While there is still legal wrangling over Prop. 205, the initiative to regulate marijuana like alcohol, one initiative is now certain to appear on the ballot: Prop. 206, the Arizonans for Fair Wages and Healthy Families, initiative, which would raise the minimum wage and require employers to provide paid time off.
Steve Chucri and the Arizona Restaurant Association lost their challenge on a legal technicality: their claim was time barred because it was filed too late. The lawyers in this case may have a problem, a blown deadline is one of the most frequent bar complaints made against attorneys. I’m just sayin’. Maybe Chucri will just refuse to tip for bad service.
Howard Fischer reports, High court confirms Arizona $12 minimum wage increase for November ballot:
In a brief order Tuesday, the Arizona Supreme Court said the Arizona Restaurant Association waited too long before filing its lawsuit challenging whether there were sufficient valid signatures to put Proposition 206 on the ballot. Justice Scott Bales, writing for the court, said the plain language of the statute gives foes just five days to act after the petitions are filed with the secretary of state’s office.
The high court specifically rejected arguments by attorneys for the restaurant group that the legislature, in crafting the law, must have meant that challengers have five business days. That would exclude weekends, which would have made the lawsuit timely.
Bales, however, said lawmakers know that words mean what they say.
“When the legislature wants to designate the meaning of ‘days’ in election statutes to be something other than calendar days … it has done so expressly,” he wrote. Bales said that did not happen here.
The fight over the meaning of “five days” was crucial because Maricopa County Superior Court Judge Joshua Rogers ruled that many of the people who had circulated petitions had not complied with laws requiring them to register with the secretary of state’s office and provide an Arizona address where they could be contacted. That would disqualify all the signatures they gathered, leaving the petition drive short of the legal minimum.
But Rogers ruled — and the Supreme Court agreed — that it doesn’t matter whether the petitions are flawed because the challengers waited too long to bring their lawsuit.
The ruling provoked an angry reaction from Steve Chucri, president of the restaurant group.
“The laws that are in place to protect voters and the initiative process from noncompliant political committees and petition circulators exist for a reason,” he said in a prepared statement. “The court’s ruling overlooks those important interests in favor of a technicality.”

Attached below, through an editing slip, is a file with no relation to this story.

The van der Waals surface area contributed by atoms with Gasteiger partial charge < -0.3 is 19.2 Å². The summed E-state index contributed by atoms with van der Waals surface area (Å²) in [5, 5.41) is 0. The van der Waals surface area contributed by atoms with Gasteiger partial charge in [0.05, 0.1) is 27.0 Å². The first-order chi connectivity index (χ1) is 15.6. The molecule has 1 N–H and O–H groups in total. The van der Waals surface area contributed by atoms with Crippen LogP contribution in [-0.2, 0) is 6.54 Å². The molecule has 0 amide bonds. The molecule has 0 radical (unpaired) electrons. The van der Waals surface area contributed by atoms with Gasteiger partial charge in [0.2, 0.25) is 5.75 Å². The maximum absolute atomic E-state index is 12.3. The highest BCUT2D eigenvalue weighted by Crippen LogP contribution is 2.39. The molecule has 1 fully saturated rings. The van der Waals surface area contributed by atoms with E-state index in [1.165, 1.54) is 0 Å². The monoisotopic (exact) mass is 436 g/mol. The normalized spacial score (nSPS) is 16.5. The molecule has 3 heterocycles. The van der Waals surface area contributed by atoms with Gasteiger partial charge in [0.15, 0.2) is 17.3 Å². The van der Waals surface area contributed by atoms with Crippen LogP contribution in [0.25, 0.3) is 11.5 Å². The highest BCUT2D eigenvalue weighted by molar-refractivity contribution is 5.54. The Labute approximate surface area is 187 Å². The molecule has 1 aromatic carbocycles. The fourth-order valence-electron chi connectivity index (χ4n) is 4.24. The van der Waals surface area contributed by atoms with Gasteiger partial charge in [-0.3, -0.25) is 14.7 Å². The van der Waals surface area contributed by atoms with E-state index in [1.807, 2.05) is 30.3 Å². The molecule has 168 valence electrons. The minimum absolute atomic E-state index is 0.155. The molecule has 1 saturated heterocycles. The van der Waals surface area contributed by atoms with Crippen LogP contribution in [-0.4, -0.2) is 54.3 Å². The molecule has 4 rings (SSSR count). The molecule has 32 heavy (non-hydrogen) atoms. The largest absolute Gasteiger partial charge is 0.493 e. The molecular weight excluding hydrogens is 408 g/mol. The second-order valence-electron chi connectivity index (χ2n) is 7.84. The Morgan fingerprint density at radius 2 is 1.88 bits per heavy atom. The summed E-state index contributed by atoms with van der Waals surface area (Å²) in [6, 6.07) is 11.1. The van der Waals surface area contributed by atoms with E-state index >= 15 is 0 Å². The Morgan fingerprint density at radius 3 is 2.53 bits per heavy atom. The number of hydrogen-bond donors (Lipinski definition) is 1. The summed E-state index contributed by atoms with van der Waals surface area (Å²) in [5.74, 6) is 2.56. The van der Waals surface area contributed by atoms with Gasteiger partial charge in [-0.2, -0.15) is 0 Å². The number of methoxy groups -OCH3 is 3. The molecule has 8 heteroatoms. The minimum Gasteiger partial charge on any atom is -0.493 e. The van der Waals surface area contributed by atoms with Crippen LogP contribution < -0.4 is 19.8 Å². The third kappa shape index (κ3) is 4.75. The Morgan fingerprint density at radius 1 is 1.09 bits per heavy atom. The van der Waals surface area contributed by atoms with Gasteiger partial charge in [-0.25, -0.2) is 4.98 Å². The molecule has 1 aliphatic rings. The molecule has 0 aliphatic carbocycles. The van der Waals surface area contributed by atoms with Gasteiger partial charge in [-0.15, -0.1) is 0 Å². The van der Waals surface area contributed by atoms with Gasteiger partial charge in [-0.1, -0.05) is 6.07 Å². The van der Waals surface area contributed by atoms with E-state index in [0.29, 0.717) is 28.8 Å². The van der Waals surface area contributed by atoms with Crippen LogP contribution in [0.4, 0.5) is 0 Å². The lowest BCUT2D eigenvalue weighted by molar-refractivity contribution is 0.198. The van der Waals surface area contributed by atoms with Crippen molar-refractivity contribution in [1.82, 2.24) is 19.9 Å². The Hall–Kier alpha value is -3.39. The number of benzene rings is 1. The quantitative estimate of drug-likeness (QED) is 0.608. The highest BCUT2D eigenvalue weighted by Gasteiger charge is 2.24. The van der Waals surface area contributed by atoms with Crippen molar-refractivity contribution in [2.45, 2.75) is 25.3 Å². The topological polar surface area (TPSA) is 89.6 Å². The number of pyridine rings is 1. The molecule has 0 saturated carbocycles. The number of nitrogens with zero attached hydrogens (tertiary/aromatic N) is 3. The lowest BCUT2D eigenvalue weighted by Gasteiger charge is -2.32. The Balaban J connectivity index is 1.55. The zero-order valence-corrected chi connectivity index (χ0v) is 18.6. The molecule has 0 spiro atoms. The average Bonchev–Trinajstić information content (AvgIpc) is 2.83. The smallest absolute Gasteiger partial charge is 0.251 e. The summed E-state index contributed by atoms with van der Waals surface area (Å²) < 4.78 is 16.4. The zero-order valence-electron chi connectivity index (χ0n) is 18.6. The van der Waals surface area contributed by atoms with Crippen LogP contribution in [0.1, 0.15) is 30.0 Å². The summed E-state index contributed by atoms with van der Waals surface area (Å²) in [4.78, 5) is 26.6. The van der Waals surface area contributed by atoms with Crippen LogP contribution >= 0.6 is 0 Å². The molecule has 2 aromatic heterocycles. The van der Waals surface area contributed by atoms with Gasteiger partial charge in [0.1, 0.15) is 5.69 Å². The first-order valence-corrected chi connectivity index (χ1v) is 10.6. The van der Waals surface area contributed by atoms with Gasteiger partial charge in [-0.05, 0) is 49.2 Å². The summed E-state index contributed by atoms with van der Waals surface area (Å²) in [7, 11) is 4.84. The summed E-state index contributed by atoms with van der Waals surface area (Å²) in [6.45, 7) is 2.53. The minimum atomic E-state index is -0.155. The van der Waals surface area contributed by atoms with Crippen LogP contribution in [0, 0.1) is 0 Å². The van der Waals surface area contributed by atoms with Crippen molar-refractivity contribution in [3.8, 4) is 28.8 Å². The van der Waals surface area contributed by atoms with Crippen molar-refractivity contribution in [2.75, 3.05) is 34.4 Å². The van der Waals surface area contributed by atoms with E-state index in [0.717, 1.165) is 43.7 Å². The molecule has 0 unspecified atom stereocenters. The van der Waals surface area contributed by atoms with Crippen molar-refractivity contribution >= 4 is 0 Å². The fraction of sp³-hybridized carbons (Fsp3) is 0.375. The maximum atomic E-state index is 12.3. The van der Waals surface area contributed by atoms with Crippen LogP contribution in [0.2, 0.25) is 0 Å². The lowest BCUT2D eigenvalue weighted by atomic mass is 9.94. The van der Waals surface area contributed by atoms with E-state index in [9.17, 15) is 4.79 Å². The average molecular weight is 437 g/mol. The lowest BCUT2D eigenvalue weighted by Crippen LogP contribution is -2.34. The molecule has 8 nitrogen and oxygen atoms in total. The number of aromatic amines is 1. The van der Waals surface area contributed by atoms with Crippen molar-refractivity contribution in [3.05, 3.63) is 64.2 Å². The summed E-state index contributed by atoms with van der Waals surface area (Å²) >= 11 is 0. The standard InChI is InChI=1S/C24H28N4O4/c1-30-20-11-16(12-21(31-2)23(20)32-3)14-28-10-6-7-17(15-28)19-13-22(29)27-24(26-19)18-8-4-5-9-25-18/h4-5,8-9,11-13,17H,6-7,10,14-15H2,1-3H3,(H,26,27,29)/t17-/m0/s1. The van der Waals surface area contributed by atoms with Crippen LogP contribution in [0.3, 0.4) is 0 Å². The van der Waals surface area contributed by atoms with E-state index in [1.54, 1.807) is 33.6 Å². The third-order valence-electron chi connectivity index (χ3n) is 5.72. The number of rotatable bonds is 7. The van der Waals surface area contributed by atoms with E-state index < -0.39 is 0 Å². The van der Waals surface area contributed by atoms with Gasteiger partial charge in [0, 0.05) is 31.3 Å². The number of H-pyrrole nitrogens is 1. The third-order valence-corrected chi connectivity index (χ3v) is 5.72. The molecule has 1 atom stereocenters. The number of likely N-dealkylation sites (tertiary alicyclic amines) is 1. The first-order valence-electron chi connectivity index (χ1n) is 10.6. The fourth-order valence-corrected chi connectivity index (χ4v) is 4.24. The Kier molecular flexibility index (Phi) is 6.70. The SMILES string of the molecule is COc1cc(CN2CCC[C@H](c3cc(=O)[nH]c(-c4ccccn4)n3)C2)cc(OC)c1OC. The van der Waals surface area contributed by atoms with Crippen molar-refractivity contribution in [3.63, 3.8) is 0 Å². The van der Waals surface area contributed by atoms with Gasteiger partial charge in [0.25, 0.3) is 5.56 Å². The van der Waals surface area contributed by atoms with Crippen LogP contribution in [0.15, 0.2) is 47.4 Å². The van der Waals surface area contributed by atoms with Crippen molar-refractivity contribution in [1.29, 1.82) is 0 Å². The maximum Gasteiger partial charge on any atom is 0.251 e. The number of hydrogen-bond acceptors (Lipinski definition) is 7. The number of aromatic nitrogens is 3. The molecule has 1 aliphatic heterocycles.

There are also laws in place that litigants must follow to protect voters and the initiative process from noncompliant litigants, so quitcherbitchin Chucri, you blew it. You have no one to blame but yourself (and maybe your attorneys). Aren’t you Chamber guys supposed to be super-sophisiticats who know how to rig the game in your favor? You can’t read the plain language of the statute?
Proposition 206 would mean an immediate increase to $10 an hour in January, going to $12 by 2020. It also retains the requirement for inflation-indexed future increases.
It also has something not in the original law: a requirement for three days of paid leave for workers of small firms and five days for those employed at larger firms.
“We are prepared to make our case to voters that a 50 percent increase in the minimum wage and mandated paid leave is bad for job creators and job seekers,” Glenn Hamer, the chamber’s president, said in his own prepared statement. He echoed the theme of business interests trying to suppress higher minimum wages at the federal level, saying such a change “will actually hurt the hardworking Arizonans the initiative’s proponents claim to want to help.”
Tea-Publicans are the Low Wages Party, and their allies in the Chamber organizations want to deny working men and women a livable wage and paid time off from work when they need it. That’s going to ingratiate them with voters.
And let’s not forget that our lawless Tea-Publican legislature passed two bills this past session seeking to redefine wages and to preempt local governments from enacting their own rules on paid time off, something that Prop. 202 (2006), the Arizona Minimum Wage Act authorized. The legislative attempts to rewrite this citizens initiative were likely unconstitutional under the Voter Protection Act. Prop. 206 would reverse our lawless Tea-Publican legislature’s attempts to rewrite the Arizona Minimum Wage Act.